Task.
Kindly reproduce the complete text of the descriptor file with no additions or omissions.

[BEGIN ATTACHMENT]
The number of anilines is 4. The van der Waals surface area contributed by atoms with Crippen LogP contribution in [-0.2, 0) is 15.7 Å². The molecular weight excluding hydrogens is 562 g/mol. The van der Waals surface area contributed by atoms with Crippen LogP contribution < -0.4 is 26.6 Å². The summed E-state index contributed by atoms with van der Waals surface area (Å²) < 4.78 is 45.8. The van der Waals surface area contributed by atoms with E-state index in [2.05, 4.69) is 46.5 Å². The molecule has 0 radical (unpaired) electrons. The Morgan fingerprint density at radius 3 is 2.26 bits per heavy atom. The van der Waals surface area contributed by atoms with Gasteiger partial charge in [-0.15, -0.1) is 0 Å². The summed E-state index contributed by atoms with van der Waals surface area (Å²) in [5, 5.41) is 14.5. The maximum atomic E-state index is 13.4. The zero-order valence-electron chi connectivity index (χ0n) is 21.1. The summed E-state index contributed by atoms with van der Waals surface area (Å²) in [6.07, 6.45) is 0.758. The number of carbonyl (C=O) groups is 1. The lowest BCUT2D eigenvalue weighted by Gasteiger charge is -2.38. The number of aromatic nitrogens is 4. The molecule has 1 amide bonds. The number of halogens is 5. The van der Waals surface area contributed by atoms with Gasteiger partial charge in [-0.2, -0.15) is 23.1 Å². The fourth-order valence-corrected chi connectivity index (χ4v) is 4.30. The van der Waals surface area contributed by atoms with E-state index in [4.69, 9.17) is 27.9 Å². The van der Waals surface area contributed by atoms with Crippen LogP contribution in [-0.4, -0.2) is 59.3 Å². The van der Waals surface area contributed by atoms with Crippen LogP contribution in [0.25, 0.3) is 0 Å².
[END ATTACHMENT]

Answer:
The number of anilines is 4. The van der Waals surface area contributed by atoms with Crippen LogP contribution in [-0.2, 0) is 15.7 Å². The molecular weight excluding hydrogens is 562 g/mol. The van der Waals surface area contributed by atoms with Crippen LogP contribution < -0.4 is 26.6 Å². The summed E-state index contributed by atoms with van der Waals surface area (Å²) < 4.78 is 45.8. The van der Waals surface area contributed by atoms with E-state index in [2.05, 4.69) is 46.5 Å². The molecule has 0 radical (unpaired) electrons. The Morgan fingerprint density at radius 3 is 2.26 bits per heavy atom. The van der Waals surface area contributed by atoms with Gasteiger partial charge in [-0.15, -0.1) is 0 Å². The summed E-state index contributed by atoms with van der Waals surface area (Å²) in [5, 5.41) is 14.5. The maximum atomic E-state index is 13.4. The zero-order valence-electron chi connectivity index (χ0n) is 21.1. The summed E-state index contributed by atoms with van der Waals surface area (Å²) in [6.07, 6.45) is 0.758. The number of carbonyl (C=O) groups is 1. The lowest BCUT2D eigenvalue weighted by Gasteiger charge is -2.38. The number of aromatic nitrogens is 4. The molecule has 1 amide bonds. The number of halogens is 5. The van der Waals surface area contributed by atoms with Gasteiger partial charge in [-0.2, -0.15) is 23.1 Å². The fourth-order valence-corrected chi connectivity index (χ4v) is 4.30. The van der Waals surface area contributed by atoms with E-state index in [4.69, 9.17) is 27.9 Å². The van der Waals surface area contributed by atoms with Crippen LogP contribution in [-0.4, -0.2) is 59.3 Å². The van der Waals surface area contributed by atoms with Crippen LogP contribution in [0.25, 0.3) is 0 Å².